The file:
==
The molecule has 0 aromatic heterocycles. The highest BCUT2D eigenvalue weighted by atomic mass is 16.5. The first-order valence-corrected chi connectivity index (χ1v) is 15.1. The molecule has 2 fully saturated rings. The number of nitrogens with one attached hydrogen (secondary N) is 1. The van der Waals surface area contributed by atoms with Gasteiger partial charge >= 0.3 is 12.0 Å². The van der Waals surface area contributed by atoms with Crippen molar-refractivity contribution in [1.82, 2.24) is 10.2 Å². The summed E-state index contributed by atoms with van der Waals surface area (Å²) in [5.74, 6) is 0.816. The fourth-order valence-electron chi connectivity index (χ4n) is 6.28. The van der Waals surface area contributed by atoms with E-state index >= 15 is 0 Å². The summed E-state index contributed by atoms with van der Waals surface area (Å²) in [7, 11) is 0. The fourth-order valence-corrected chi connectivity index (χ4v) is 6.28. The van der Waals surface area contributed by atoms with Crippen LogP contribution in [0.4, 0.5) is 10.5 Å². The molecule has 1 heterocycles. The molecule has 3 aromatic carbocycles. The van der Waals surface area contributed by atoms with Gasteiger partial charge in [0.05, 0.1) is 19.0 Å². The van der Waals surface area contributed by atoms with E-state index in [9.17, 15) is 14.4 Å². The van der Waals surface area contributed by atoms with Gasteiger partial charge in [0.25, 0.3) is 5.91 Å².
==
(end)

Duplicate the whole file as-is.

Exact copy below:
The molecule has 0 aromatic heterocycles. The highest BCUT2D eigenvalue weighted by atomic mass is 16.5. The first-order valence-corrected chi connectivity index (χ1v) is 15.1. The molecule has 2 fully saturated rings. The number of nitrogens with one attached hydrogen (secondary N) is 1. The van der Waals surface area contributed by atoms with Gasteiger partial charge >= 0.3 is 12.0 Å². The van der Waals surface area contributed by atoms with Crippen molar-refractivity contribution in [1.82, 2.24) is 10.2 Å². The summed E-state index contributed by atoms with van der Waals surface area (Å²) in [5.74, 6) is 0.816. The fourth-order valence-electron chi connectivity index (χ4n) is 6.28. The van der Waals surface area contributed by atoms with E-state index >= 15 is 0 Å². The summed E-state index contributed by atoms with van der Waals surface area (Å²) in [7, 11) is 0. The fourth-order valence-corrected chi connectivity index (χ4v) is 6.28. The van der Waals surface area contributed by atoms with Crippen LogP contribution in [0.4, 0.5) is 10.5 Å². The molecule has 1 heterocycles. The molecule has 3 aromatic carbocycles. The van der Waals surface area contributed by atoms with Gasteiger partial charge in [0.05, 0.1) is 19.0 Å². The van der Waals surface area contributed by atoms with E-state index in [9.17, 15) is 14.4 Å². The van der Waals surface area contributed by atoms with Gasteiger partial charge in [0.25, 0.3) is 5.91 Å².